Acoustic Suspension – Definition & Detailed Explanation – Audio Terms Glossary

What is Acoustic Suspension?

Acoustic Suspension is a speaker design technique that utilizes a sealed enclosure to control the movement of the speaker cone. This design is aimed at improving the accuracy and clarity of sound reproduction by minimizing distortion and enhancing bass response. Acoustic Suspension speakers are known for their tight, controlled bass and overall balanced sound.

How does Acoustic Suspension work?

In an Acoustic Suspension speaker, the speaker cone is mounted in a sealed enclosure, which creates a controlled environment for the movement of the cone. When the speaker cone moves, it compresses and decompresses the air inside the enclosure, creating a spring-like effect that helps to dampen unwanted vibrations and resonances. This results in tighter, more accurate bass response and reduced distortion.

What are the benefits of Acoustic Suspension?

One of the main benefits of Acoustic Suspension speakers is their ability to produce tight, controlled bass with minimal distortion. This design also allows for a more accurate and detailed sound reproduction, making them ideal for critical listening applications such as studio monitoring or home theater systems. Additionally, Acoustic Suspension speakers tend to be more compact and efficient compared to other speaker designs, making them a popular choice for smaller spaces.

What are the drawbacks of Acoustic Suspension?

While Acoustic Suspension speakers offer many benefits, they also have some drawbacks. One of the main drawbacks is their limited bass extension compared to other speaker designs such as ported or passive radiator speakers. This can result in a slightly less impactful low-end response, especially in larger rooms. Additionally, Acoustic Suspension speakers may require more power to drive compared to other designs, which can be a consideration for some users.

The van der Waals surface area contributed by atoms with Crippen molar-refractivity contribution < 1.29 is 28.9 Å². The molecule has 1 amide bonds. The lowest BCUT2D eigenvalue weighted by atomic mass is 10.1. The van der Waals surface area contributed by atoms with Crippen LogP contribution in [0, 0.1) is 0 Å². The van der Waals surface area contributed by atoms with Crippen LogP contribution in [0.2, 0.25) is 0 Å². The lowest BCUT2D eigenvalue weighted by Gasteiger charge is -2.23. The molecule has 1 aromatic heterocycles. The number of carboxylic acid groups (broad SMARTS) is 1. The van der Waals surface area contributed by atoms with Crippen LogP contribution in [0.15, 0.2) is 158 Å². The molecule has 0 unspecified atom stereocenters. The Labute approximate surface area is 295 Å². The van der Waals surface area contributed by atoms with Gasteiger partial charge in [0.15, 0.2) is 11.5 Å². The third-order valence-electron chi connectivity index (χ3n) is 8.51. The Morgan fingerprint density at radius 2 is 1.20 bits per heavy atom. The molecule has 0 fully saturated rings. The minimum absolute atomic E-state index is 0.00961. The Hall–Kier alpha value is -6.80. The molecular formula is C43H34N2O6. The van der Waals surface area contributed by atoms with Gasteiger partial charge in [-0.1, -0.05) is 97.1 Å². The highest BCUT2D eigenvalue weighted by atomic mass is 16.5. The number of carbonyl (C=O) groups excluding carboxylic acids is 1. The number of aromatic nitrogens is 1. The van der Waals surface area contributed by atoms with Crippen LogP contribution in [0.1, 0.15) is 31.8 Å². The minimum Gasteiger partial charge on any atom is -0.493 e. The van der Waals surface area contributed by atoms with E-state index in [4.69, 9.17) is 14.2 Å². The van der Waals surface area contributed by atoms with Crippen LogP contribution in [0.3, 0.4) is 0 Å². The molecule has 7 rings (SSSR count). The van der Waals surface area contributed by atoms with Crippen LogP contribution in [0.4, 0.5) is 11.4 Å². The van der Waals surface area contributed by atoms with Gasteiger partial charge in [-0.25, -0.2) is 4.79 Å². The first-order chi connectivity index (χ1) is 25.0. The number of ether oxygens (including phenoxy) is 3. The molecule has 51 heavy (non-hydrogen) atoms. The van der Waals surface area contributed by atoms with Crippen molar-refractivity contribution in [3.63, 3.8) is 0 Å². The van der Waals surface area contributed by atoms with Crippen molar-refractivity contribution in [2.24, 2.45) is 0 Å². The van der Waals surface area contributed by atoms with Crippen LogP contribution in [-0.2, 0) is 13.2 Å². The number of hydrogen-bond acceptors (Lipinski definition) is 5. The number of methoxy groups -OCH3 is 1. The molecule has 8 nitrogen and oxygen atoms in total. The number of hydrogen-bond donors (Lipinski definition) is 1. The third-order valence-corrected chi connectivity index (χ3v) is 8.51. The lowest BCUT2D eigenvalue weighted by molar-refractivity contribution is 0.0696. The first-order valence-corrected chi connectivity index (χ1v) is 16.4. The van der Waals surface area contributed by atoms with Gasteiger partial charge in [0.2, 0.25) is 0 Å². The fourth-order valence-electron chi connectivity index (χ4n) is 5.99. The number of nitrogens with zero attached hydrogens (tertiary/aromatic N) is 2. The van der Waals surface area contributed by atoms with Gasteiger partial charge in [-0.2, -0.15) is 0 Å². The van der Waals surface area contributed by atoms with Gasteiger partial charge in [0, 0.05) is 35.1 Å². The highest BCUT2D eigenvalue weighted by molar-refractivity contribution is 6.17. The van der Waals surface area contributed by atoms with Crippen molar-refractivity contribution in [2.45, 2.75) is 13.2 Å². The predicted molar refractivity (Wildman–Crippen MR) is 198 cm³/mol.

How does Acoustic Suspension compare to other speaker designs?

Acoustic Suspension speakers are often compared to ported and passive radiator designs, which use a vent or additional driver to enhance bass response. While ported and passive radiator speakers can offer deeper bass extension, they may sacrifice some accuracy and control in the process. Acoustic Suspension speakers, on the other hand, prioritize accuracy and tightness in bass reproduction, making them a preferred choice for audiophiles and professionals who value precision in sound reproduction.

What are some examples of speakers that use Acoustic Suspension?

Some well-known examples of speakers that use Acoustic Suspension include the legendary Acoustic Research AR-3a, which is considered a classic in the world of audio engineering. Other notable examples include the KEF LS50 and the Bowers & Wilkins 705 S2, both of which are highly regarded for their accurate sound reproduction and tight bass response. These speakers showcase the benefits of Acoustic Suspension design and continue to be popular choices among audio enthusiasts and professionals alike.